Bessie Smith
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Bessie Smith was a Greeley native.
On June 14, 1882, Bessie Smith was born in Greeley to Franklin and Mary Smith, and she spent most of her early life here. She went to Greeley High School where she graduated in 1899. Her family may have moved to the Cripple Creek area during the Gold Rush days in 1900.

She planned buildings.
Her father was a carpenter. His work may have inspired her to want to design buildings. She took classes from a correspondence school (She took classes by mail.) to become an architect. (A person who plans or designs buildings.) She was the only female architect in Denver from 1901-1903. She came back to Greeley in 1903 to work. Bessie was known to climb on her buildings to be sure they were built the way she wanted. She was unique in not many women were in professional careers back then.

She designed the Plumb Farm House.
The house was built in 1907 with a cost of $2500. Bessie included several modern conveniences such as a downstairs bathroom, furnace and the house was wired for electricity.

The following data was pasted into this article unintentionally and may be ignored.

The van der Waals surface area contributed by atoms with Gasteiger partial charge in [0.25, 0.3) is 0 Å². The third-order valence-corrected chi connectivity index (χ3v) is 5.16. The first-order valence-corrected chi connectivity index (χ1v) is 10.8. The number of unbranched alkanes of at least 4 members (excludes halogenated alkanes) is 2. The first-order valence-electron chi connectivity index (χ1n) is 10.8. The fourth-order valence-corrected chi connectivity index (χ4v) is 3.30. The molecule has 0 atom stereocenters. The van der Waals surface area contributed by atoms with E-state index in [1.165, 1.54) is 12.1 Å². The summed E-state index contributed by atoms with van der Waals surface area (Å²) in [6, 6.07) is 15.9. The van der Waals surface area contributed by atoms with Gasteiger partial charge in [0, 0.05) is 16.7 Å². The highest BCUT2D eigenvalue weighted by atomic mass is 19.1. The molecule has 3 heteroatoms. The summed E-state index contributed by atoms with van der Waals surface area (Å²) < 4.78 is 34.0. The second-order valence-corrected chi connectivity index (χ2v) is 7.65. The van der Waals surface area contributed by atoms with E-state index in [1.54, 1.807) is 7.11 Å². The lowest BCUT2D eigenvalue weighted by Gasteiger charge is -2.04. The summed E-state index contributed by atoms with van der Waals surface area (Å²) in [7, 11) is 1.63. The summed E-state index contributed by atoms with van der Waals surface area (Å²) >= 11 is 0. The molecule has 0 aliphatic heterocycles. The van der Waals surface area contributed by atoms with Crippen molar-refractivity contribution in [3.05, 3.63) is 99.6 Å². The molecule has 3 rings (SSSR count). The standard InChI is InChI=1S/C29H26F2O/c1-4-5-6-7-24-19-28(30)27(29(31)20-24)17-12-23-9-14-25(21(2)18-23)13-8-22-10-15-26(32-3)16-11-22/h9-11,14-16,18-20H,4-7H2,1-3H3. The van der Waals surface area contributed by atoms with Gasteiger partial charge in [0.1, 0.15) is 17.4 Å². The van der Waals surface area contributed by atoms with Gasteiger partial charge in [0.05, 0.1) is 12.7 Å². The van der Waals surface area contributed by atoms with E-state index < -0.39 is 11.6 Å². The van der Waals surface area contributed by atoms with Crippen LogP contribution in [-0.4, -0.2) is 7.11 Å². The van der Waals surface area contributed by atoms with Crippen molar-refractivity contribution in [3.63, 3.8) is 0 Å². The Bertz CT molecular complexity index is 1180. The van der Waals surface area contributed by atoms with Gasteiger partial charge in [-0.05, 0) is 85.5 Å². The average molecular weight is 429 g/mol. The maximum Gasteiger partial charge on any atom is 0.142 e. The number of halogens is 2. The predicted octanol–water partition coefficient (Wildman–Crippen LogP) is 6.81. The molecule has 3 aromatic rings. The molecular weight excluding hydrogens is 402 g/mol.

The Coronado Building was another of her designs.
This building is still standing. It is located on the corner of 9 Avenue and 9 Street. It cost $40,000 to build. Completed in 1906, it was the largest building downtown.

No one knows much of what happened to her after 1910.
She moved to San Diego, California with her father. She married Benjamin Wellington Bryant on October 19, 1912. They had one daughter named Barbara. Bessie died at age 39 on December 12, 1921 in San Diego. There aren't any records of her being in Greeley after 1910.

Bessie Smith from Greeley Museums


Plumb Farm

Coronado Building
Bessie Smith courtesy of City of Greeley Museums Plumb Farm House Coronado Building
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Updated March 16, 2013 9:27 AM

 

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